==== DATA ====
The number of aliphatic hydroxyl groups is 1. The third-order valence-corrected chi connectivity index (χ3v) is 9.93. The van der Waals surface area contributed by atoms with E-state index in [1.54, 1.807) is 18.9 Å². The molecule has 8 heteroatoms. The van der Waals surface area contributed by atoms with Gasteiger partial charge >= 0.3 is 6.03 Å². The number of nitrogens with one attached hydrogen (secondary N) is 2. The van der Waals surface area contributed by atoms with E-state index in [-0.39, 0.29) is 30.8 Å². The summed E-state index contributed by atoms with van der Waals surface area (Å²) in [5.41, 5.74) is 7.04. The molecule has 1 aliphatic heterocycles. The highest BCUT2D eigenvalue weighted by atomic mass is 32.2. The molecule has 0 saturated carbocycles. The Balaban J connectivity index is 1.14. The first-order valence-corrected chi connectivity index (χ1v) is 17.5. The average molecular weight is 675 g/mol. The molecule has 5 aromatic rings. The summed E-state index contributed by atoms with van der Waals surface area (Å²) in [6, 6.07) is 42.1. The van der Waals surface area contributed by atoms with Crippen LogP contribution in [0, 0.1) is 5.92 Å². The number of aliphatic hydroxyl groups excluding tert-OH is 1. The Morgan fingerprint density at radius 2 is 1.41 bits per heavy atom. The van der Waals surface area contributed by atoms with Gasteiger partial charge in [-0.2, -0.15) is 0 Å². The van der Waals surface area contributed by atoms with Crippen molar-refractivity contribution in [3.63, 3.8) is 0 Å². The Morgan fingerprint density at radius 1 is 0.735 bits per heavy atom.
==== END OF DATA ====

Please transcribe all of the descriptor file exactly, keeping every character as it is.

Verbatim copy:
The number of aliphatic hydroxyl groups is 1. The third-order valence-corrected chi connectivity index (χ3v) is 9.93. The van der Waals surface area contributed by atoms with E-state index in [1.54, 1.807) is 18.9 Å². The molecule has 8 heteroatoms. The van der Waals surface area contributed by atoms with Gasteiger partial charge >= 0.3 is 6.03 Å². The number of nitrogens with one attached hydrogen (secondary N) is 2. The van der Waals surface area contributed by atoms with E-state index in [-0.39, 0.29) is 30.8 Å². The summed E-state index contributed by atoms with van der Waals surface area (Å²) in [5.41, 5.74) is 7.04. The molecule has 1 aliphatic heterocycles. The highest BCUT2D eigenvalue weighted by atomic mass is 32.2. The molecule has 0 saturated carbocycles. The Balaban J connectivity index is 1.14. The first-order valence-corrected chi connectivity index (χ1v) is 17.5. The average molecular weight is 675 g/mol. The molecule has 5 aromatic rings. The summed E-state index contributed by atoms with van der Waals surface area (Å²) in [6, 6.07) is 42.1. The van der Waals surface area contributed by atoms with Crippen LogP contribution in [0, 0.1) is 5.92 Å². The number of aliphatic hydroxyl groups excluding tert-OH is 1. The Morgan fingerprint density at radius 2 is 1.41 bits per heavy atom. The van der Waals surface area contributed by atoms with Gasteiger partial charge in [-0.2, -0.15) is 0 Å². The van der Waals surface area contributed by atoms with Crippen molar-refractivity contribution in [3.63, 3.8) is 0 Å². The Morgan fingerprint density at radius 1 is 0.735 bits per heavy atom.